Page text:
Wednesday, 23 November 2016

The Worst Week Of My Life - Day 6

In 1972, the movie The Poseiden Adventure came out. The theme song for the movie, The Morning After", sung by Maureen McGovern, was perhaps a better song than the movie was a movie. It's opening lyrics are "There's got to be a morning after, if we can hold on through the night." That could have been my song on the morning of November 23, 2012. I had held on through the night, not sleeping all that much.

The rest of the lyrics of that song are moderately trite, alluding to metaphors and links to the movie itself, but the tune was catchy and the singing was terrific.  It won the 1972 Academy Award for Best Original Song in March 1973. I wish my morning after song could have been that successful. Nonetheless, as with the song lyrics, I awoke with at least a minimal, miniscule sense of hope that day.

The Neurologists at Foothills had called in an ALS specialist to confirm their diagnosis. They wanted to be certain, leaving me with the faint hope of a mistake, a hope that maybe it was something which they could treat, or even cure. The ALS Neurologist, a doctor doing brain research at the University campus nearby where Elizabeth worked, arrived at about 9:00 AM.

There was talk of another Nerve Conductivity test, however the doctor opted for a simple EMG, the test with the immensely long needles used to tickle your nerve endings. He was much more adept at these tests than the technician from the day before. He was also very efficient. In what seemed like a matter of moments, he stopped, looked at me, and said "I'm sorry. You have ALS."

I started crying, unable to hold back any longer. After a moment I regained my composure and said "At least it's a relief to know for sure." We talked for a moment. I asked him about various kinds of ALS and if there was any chance of a different diagnosis in the future. He said "You have plain old, ordinary, run of the mill ALS. Sorry."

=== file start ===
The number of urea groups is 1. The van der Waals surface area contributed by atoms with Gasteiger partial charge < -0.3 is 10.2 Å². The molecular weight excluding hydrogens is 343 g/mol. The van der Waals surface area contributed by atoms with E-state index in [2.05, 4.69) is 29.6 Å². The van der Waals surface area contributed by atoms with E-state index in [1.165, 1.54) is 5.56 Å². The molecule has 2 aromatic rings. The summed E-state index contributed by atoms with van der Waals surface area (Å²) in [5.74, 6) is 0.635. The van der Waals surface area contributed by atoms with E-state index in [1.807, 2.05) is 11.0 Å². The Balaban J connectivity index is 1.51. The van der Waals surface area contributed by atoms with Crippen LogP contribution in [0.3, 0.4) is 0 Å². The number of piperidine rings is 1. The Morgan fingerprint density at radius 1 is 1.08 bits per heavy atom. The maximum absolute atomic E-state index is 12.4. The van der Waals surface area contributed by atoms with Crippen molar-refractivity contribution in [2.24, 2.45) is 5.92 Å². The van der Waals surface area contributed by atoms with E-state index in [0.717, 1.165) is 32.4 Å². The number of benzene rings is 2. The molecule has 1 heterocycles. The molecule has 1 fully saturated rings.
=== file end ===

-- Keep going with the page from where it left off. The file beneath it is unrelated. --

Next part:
Then he gave me the best piece of advice anyone ever receiving this diagnosis could get. "If there's anything you want to do, do it sooner rather than later." I've taken that advice for the last four years, doing what I wanted as soon and as often as I could. My limitations today would have prevented me from doing much of what I did a couple of years ago.

As we walked back to my hospital room, he said "There's no sense in us keeping you for the weekend. There's nothing we can do for you here." And with that, I was released from the hospital. My friend Bobbi happened to arrive for a visit just then. She helped me get ready to go. I had another tearful meltdown, crying and declaring "I don't want to die." I still feel that way.

Dion came to pick me up. We were headed for the 4,000 square foot log "cabin" we had rented for the weekend. Most of my group of friends were there for Friday night, as well as my brother, Peter. As each of them arrived, I took them aside for a moment to tell them about my diagnosis. I wanted to avoid whispered questions and answer all night, and all weekend. Just get it out there and deal with it.

As the evening wore on and the emotions set in, there were tears, a great many tears, so many that my friend Mike George refers to that Friday as "the night of crying". He's right. It was. On the plus side, by the next day there were no more tears to be had. I went to bed that night thinking that my life was ending. I was to wake up in the morning thinking it was just another day in what had been, so far, an interesting life. It's like the Chinese curse. "May you live in interesting times".

There is always a morning after. There's got to be a morning after. Otherwise you're dead. I wasn't dead yet. A part of me was, but not all of me. I was going to die from ALS. I had to live with it until then.

No comments:

Post a Comment